Voyage data recorder
Voyage data recorder, or VDR, is a data recording system designed for all vessels required to comply with the IMO's International Convention SOLAS Requirements (IMO Res.A.861(20)) in order to collect data from various sensors on board the vessel. It then digitizes, compresses and stores this information in an externally mounted protective storage unit. The protective storage unit is a tamper-proof unit designed to withstand the extreme shock, impact, pressure and heat, which could be associated with a marine incident (fire, explosion, collision, sinking, etc.).
Passenger ships and ships other than passenger ships of 3000 gross tonnage and upwards constructed on or after 1 July 2002 must carry voyage data recorders (VDRs) to assist in accident investigations, under regulations adopted in 2000, which entered into force on 1 July 2002.
The protective storage unit may be in a retrievable fixed unit or free float unit (or combined with EPIRB) when the ship sinks in a marine accident. The last 12 hours (48 Hours for the 2014 regulations MSC.333(90)) of stored data in the protected unit can be recovered and replayed by the authorities or ship owners for incident investigation. Besides the protective storage unit, the VDR system may consist of a recording control unit and a data acquisition unit, which are connected to various equipment and sensors on board a ship. The new MSC.333(90) regulations also state a minimum of 30 days of recorded data must be held internally (this could be within the recording control unit, data acquisition unit, Main Electronics Unit depending on the manufacturers terminology).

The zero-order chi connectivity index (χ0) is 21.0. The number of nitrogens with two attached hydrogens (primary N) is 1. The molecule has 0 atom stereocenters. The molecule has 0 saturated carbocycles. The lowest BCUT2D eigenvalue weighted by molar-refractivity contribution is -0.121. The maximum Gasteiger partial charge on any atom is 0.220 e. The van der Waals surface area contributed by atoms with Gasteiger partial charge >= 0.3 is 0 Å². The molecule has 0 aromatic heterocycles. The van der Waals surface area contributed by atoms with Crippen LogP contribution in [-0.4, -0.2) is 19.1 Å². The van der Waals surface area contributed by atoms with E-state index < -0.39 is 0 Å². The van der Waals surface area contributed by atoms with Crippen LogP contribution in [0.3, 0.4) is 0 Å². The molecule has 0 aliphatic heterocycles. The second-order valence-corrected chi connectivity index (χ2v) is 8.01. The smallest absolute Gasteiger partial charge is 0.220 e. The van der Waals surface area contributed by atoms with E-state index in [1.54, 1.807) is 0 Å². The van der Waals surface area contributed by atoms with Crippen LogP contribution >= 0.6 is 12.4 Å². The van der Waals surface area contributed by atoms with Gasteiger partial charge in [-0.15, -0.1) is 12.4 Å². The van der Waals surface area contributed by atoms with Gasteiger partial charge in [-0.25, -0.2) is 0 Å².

Although the primary purpose of the VDR is for accident investigation after the fact, there can be other uses of recorded data for preventive maintenance, performance efficiency monitoring, heavy weather damage analysis, accident avoidance and training purposes to improve safety and reduce running costs.
Simplified voyage data recorder (S-VDR), as defined by the requirements of IMO Performance Standard MSC.163(78), is a lower cost simplified version VDR for small ships with only basic ship's data recorded.
The information recorded in the unit(s) (sometimes also called the ship's black box) may include the following information:
- Position, date, time using GPS
- Speed log – Speed through water or speed over ground
- Gyro compass – Heading
- Radar* – As displayed or AIS data if no off-the-shelf converter available for the Radar video
- ECDIS* – A screen capture every 15 seconds and a list of navigational charts in use every 10 minutes or when a chart change occurs
- Audio from the bridge, including bridge wings
- VHF radio communications
- Echo sounder* – Depth under keel
- Main alarms* – All IMO mandatory alarms
- Hull openings* – Status of hull doors as indicated on the bridge
- Watertight & fire doors* status as indicated on the bridge
- Hull stress* – Accelerations and hull stresses
- Rudder* – Order and feedback response
- Engine/Propeller* – Order and feedback response
- Thrusters* – Status, direction, amount of thrust % or RPM
- Anemometer and weather vane* – Wind speed and direction
Data marked with * may not be recorded in S-VDR, except Radar and Echo Sounder if data and standard interfaces available.
- Event data recorder
- Emergency position-indicating radiobeacon station (EPIRB)
- Emergency locator beacon
- Flight recorder
- Nathaniel Bowditch; National Imagery and Mapping Agency (2002). The American Practical Navigator - Bowditch. Paradise Cay Publications. pp. 205–. ISBN 978-0-939837-54-0.
The purpose of the voyage data recorder VDR is to provide accurate historical navigational data in the investigation of maritime incidents. It is additionally useful for system performance monitoring.